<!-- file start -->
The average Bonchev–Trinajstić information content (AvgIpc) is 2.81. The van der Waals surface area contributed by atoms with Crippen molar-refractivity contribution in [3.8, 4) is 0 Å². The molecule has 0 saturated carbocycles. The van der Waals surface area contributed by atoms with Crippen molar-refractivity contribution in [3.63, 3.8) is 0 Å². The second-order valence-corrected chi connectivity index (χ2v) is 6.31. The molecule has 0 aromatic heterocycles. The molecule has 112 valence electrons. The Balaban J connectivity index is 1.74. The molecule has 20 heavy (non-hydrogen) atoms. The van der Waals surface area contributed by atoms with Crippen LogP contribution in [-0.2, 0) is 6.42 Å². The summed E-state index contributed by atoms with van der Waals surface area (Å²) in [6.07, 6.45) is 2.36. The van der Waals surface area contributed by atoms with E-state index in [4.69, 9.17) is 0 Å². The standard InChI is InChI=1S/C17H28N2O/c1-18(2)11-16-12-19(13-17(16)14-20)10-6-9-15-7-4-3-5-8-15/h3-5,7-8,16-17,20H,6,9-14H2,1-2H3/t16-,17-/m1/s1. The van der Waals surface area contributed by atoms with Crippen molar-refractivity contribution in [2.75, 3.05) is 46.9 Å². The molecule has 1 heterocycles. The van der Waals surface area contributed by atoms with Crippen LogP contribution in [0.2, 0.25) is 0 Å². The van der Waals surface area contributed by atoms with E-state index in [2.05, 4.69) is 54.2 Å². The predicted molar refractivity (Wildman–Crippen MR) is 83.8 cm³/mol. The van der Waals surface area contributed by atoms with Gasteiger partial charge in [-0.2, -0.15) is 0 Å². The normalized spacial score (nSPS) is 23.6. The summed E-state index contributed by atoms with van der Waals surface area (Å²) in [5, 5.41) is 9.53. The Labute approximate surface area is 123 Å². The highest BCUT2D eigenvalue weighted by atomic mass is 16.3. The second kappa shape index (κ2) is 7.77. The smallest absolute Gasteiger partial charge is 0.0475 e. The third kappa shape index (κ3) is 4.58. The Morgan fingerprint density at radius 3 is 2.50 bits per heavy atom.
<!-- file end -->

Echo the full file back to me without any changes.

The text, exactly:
The average Bonchev–Trinajstić information content (AvgIpc) is 2.81. The van der Waals surface area contributed by atoms with Crippen molar-refractivity contribution in [3.8, 4) is 0 Å². The molecule has 0 saturated carbocycles. The van der Waals surface area contributed by atoms with Crippen molar-refractivity contribution in [3.63, 3.8) is 0 Å². The second-order valence-corrected chi connectivity index (χ2v) is 6.31. The molecule has 0 aromatic heterocycles. The molecule has 112 valence electrons. The Balaban J connectivity index is 1.74. The molecule has 20 heavy (non-hydrogen) atoms. The van der Waals surface area contributed by atoms with Crippen LogP contribution in [-0.2, 0) is 6.42 Å². The summed E-state index contributed by atoms with van der Waals surface area (Å²) in [6.07, 6.45) is 2.36. The van der Waals surface area contributed by atoms with E-state index in [4.69, 9.17) is 0 Å². The standard InChI is InChI=1S/C17H28N2O/c1-18(2)11-16-12-19(13-17(16)14-20)10-6-9-15-7-4-3-5-8-15/h3-5,7-8,16-17,20H,6,9-14H2,1-2H3/t16-,17-/m1/s1. The van der Waals surface area contributed by atoms with Crippen molar-refractivity contribution in [2.75, 3.05) is 46.9 Å². The molecule has 1 heterocycles. The van der Waals surface area contributed by atoms with Crippen LogP contribution in [0.2, 0.25) is 0 Å². The van der Waals surface area contributed by atoms with E-state index in [2.05, 4.69) is 54.2 Å². The predicted molar refractivity (Wildman–Crippen MR) is 83.8 cm³/mol. The van der Waals surface area contributed by atoms with Gasteiger partial charge in [-0.2, -0.15) is 0 Å². The normalized spacial score (nSPS) is 23.6. The summed E-state index contributed by atoms with van der Waals surface area (Å²) in [5, 5.41) is 9.53. The Labute approximate surface area is 123 Å². The highest BCUT2D eigenvalue weighted by atomic mass is 16.3. The second kappa shape index (κ2) is 7.77. The smallest absolute Gasteiger partial charge is 0.0475 e. The third kappa shape index (κ3) is 4.58. The Morgan fingerprint density at radius 3 is 2.50 bits per heavy atom.